Unlike Rights of Nature advanced by indigenous-led social movements that subordinate wealth accumulation, exploitation and extraction to the Rights of Nature, Terra Carta instead proposes voluntary commitments from the worst corporate offenders. The Prince asks industry to be “a little nicer to nature,” as my colleague Pella Thiel put it. Thiel is the chairperson of End Ecocide Sweden and coordinator of the Swedish Network for Rights of Nature.
“It is very important to go back to first principles, like Magna Carta,” Pella continues. “But Prince Charles’ Terra Carta isn’t going back to first principles. Nature itself has her own rights, [the prince] says … but then when I read the document, he says …’Today must be the decisive moment that we make sustainability the growth story of our time, while positioning Nature as the engine of our economy. To help us succeed, and to complement global efforts across public, private and philanthropic sectors, I am calling on CEOs from around the world to engage and play their part in leading the global transition.’ I think,” Pella says, “it is such a sign of the times to have a royalty pointing at the Magna Carta to nicely ask the powers of today, corporations, to behave. It is like satire.”
It must be satire, yes. Because this manifesto is all about industry and extraction and consumerism “leading the way.” The exact opposite of what is needed.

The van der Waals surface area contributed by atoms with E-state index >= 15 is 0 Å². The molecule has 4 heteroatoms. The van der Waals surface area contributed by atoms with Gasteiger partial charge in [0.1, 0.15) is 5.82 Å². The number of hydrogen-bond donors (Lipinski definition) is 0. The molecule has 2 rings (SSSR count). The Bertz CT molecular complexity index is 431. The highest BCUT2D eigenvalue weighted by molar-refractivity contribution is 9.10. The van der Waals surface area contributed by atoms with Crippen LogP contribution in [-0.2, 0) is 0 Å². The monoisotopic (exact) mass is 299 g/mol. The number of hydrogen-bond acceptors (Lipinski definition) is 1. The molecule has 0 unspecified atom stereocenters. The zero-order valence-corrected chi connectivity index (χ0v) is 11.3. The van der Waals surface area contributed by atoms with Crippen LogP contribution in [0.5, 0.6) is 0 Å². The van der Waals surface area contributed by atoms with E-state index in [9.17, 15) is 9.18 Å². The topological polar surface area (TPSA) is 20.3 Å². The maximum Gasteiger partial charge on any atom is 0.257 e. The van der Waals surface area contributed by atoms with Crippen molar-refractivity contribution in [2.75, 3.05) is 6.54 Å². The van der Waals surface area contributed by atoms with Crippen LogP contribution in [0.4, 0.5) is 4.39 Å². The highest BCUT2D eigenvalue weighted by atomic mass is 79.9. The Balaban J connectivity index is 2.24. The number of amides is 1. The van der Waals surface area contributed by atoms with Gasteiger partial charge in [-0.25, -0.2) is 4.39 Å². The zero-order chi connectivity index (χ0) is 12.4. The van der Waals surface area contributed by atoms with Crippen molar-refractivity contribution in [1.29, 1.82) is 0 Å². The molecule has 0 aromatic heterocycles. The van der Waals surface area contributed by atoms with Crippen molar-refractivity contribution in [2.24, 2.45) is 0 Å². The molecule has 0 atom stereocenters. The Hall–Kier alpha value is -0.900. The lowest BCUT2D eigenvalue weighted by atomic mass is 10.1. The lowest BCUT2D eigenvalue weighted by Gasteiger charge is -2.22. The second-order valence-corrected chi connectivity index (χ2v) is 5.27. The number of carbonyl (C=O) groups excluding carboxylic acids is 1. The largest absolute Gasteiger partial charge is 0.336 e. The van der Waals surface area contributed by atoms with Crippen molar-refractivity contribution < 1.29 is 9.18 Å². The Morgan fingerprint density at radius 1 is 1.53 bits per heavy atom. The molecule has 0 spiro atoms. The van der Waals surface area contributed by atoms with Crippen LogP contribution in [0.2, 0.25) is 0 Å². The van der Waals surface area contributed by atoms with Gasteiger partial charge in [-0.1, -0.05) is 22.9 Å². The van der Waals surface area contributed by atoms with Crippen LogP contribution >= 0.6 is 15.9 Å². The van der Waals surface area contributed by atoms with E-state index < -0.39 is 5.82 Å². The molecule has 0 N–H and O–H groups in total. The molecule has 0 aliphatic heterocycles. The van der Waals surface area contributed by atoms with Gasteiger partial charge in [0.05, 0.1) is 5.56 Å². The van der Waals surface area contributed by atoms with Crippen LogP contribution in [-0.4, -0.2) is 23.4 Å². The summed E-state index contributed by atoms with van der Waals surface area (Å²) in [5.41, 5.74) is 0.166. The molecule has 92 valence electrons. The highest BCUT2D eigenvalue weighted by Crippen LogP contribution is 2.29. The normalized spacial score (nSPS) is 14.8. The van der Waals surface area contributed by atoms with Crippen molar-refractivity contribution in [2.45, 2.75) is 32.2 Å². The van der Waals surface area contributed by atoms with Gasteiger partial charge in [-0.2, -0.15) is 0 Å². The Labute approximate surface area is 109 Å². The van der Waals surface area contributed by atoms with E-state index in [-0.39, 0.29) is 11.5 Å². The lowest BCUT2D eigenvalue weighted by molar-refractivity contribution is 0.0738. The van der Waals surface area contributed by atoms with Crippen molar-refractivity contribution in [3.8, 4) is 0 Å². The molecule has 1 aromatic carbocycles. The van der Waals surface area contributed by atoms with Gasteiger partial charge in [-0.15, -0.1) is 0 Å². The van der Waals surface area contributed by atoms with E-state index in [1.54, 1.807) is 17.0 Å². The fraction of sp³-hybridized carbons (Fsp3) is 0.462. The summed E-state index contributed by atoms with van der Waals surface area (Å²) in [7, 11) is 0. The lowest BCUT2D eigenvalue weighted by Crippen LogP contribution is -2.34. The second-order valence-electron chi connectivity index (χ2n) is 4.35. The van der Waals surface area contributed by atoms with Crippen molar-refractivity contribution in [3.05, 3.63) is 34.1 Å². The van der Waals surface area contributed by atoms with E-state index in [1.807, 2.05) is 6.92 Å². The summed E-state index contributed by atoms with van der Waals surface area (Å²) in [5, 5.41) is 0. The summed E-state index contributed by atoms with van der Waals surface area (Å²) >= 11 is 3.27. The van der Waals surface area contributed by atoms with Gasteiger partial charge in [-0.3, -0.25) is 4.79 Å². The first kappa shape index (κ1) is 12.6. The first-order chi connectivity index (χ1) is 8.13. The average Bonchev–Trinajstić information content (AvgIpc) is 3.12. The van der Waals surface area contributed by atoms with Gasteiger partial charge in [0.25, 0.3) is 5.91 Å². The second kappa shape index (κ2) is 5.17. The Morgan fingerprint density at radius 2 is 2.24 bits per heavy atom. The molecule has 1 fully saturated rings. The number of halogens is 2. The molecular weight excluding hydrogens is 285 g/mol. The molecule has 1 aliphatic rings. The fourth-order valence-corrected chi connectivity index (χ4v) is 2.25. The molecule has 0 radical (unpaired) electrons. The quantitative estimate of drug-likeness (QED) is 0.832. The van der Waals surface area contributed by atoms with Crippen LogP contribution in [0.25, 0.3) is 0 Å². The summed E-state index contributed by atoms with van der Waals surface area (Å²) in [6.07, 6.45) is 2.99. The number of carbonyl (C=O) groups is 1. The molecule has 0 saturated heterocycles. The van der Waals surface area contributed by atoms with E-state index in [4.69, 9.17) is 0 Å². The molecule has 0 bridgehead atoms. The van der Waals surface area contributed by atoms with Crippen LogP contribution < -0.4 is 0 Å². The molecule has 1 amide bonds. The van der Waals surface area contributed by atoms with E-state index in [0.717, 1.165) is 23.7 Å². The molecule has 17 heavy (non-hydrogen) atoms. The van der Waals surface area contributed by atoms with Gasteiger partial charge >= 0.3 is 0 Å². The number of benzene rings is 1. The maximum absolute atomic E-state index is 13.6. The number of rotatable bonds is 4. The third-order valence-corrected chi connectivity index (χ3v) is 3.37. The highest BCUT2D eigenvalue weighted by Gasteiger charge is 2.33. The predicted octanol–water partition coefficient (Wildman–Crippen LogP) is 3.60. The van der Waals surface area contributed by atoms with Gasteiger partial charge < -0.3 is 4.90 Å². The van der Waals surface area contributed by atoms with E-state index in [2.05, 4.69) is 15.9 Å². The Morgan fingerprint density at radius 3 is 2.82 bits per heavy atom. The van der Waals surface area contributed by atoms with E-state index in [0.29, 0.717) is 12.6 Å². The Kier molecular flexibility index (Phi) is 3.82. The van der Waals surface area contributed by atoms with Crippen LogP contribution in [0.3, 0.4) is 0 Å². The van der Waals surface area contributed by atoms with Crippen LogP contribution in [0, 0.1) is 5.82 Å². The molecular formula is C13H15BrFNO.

‘Environmentalists’ historic failures show need for powerful new paradigm
For over 50 years, environmentalists have tried to “protect the environment” by enforcing regulations that decisively avoid interfering with corporate profits. But the existing corporate hegemony has happily coexisted with those environmental laws.
Continuing down this path while politely curtseying Nature as a damsel in distress, as Prince Charles suggests, changes nothing.
Terra Carta calls for more regulations and incentives for the private sector. And if we’ve learned anything from the United States experience, it’s that merely requiring minor regulations of industry through legislation like the Clean Water, Clean Air and Endangered Species acts falls far short of avoiding ecological and climate crisis.